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Just months after making TV history as the first black woman to win an Emmy for best comedy series writing, Lena Waithe is coming out with a new show, “The Chi.” Produced with Common, a fellow Chicagoan, Waithe wanted to tell the story of normal people in her city’s South Side.

“I’m really just trying to show people living,” she told ET. “I want to show people who are young and black. I want to show what it’s like to have a dream, to have a job, what it’s like to have multiple partners in your life, you know, all those things, and it’s just as simple as that. You know, that’s the weird thing about it: This is normal life.”

“The Chi” premieres Sunday on Showtime. But the 57-minute pilot already has 828,000 views.

In a savvy marketing move, Showtime released the episode on YouTube. It’s paying off in Twitter praises.

“The Chi” is already achieving the kind of acclaim the “Thanksgiving” episode of “Master of None” received. That episode earned her the Emmy win. It’s also just as personal and heartfelt.

We asked Waithe about her new show, the books she’s reading and what inspires her.

The Lily: What are you hoping people will see of Chicago’s South Side inThe Chi?

Lena Waithe: I hope people see the humanity behind the headlines. Chicago isn’t just a city riddled with gun violence. It’s a city full of working-class people, who go to work every day, love their kids and go to church when they can.

The cast of “The Chi.” (Mathieu Young/Showtime)
The cast of “The Chi.” (Mathieu Young/Showtime)

TL: What kinds of characters and plots should we see more of on TV?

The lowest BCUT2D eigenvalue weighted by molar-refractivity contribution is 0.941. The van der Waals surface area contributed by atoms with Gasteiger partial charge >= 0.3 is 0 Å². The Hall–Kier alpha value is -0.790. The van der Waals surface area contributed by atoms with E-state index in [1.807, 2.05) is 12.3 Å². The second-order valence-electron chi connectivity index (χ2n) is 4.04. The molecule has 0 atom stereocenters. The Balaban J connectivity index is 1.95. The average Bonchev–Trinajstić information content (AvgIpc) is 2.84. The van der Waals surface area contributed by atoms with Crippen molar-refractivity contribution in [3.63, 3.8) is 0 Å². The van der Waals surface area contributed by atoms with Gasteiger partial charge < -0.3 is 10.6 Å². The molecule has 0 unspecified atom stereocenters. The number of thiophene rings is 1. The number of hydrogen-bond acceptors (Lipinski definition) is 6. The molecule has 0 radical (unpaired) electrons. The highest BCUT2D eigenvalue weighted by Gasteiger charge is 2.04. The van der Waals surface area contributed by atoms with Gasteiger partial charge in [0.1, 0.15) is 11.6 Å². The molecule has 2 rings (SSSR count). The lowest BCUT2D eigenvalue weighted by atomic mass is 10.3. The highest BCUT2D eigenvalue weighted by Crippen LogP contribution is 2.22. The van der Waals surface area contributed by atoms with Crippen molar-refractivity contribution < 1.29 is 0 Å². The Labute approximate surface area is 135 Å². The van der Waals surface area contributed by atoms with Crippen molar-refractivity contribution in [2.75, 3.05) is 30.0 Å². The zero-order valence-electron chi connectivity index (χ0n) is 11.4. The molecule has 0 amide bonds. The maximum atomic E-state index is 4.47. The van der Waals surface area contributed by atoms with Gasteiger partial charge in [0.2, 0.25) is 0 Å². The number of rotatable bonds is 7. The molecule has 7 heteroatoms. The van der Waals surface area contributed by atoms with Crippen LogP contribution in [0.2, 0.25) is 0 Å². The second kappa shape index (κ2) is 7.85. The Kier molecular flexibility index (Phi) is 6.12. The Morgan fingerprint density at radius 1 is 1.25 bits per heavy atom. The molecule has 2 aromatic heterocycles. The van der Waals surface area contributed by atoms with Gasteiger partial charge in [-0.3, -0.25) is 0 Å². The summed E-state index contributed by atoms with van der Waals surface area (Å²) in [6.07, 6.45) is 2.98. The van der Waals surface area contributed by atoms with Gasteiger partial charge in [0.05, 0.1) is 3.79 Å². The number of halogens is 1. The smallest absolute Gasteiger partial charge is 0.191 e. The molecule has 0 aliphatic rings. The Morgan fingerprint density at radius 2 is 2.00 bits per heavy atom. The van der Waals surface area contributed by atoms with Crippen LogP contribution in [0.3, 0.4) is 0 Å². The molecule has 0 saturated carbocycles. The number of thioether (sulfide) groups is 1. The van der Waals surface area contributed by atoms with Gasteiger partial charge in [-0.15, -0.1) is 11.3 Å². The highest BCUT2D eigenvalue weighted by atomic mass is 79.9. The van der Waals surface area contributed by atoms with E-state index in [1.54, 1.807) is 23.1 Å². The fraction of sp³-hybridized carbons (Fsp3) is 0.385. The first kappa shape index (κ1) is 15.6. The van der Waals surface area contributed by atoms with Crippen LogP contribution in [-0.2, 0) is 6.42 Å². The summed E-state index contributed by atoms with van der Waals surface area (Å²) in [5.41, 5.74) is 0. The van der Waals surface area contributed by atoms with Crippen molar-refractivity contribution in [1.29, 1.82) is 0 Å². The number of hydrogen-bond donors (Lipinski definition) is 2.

LW: I want to see more queer people of color in leading roles. Not just supporting. It’s time that we get to drive the narrative. It’s okay to have supporting straight characters, and not just to gay and lesbian and bi protagonists. I’d like to see film and TV shows centered on people that are non-binary, asexual and trans. The queer community is full of more than just lesbians and gay men. There’s a plethora of stories that still need to be told.

TL: What does feminism mean to you?

LW: It means equality. In every sense of the word.

TL: What book are you reading these days?

LW: I’m reading a few. Jenifer Lewis’s book, “The Mother of Black Hollywood: A Memoir,” Colson Whitehead’s “The Underground Railroad” and Ta-Nehisi Coates’s latest book, “We Were Eight Years in Power: An American Tragedy.”

TL: What TV shows are you watching?

LW: “Better Things.” It’s phenomenal.“Broad City.” Those ladies are this generation’s Mary Richards and Rhoda Morgenstern.

TL: How do you relax?

LW: I try to get a massage at least once a month.

TL: Who was the last person you spoke to on the phone?

LW: Dime Davis. [A writer on “The Chi.”] She called me to ask how I was feeling now that all these posters for “The Chi” are popping up all over town. The only answer I could give was “surreal.”

TL: What’s your current Internet addiction?

LW: "The Skorpion Show” on YouTube. Two brilliant gay black men in Philly giving their thoughts and opinions on everything under the sun. What’s better than that? I also love "Drink Champs.” It’s an amazing show. N.O.R.E. just gets people drunk and then gets them to spill their guts.

TL: What’s something you wish you did more of?

LW: Read more books.

TL: If you could sit down to have dinner with anyone (past or present), who would it be?

LW: James Baldwin. [He was an American novelist, essayist and playwright.]

Author James Baldwin gestures in 1985. (Los Angeles Times/AP)
Author James Baldwin gestures in 1985. (Los Angeles Times/AP)

TL: What song are you playing on repeat?

LW: Tiffany Gouché’s "The Deepest” from her album “Pillow Talk.” She’s an amazing queer woman of color who sings her face off. I love her voice.

Illustrations by Valentina Brostean for The Lily • Art direction by Rachel Orr

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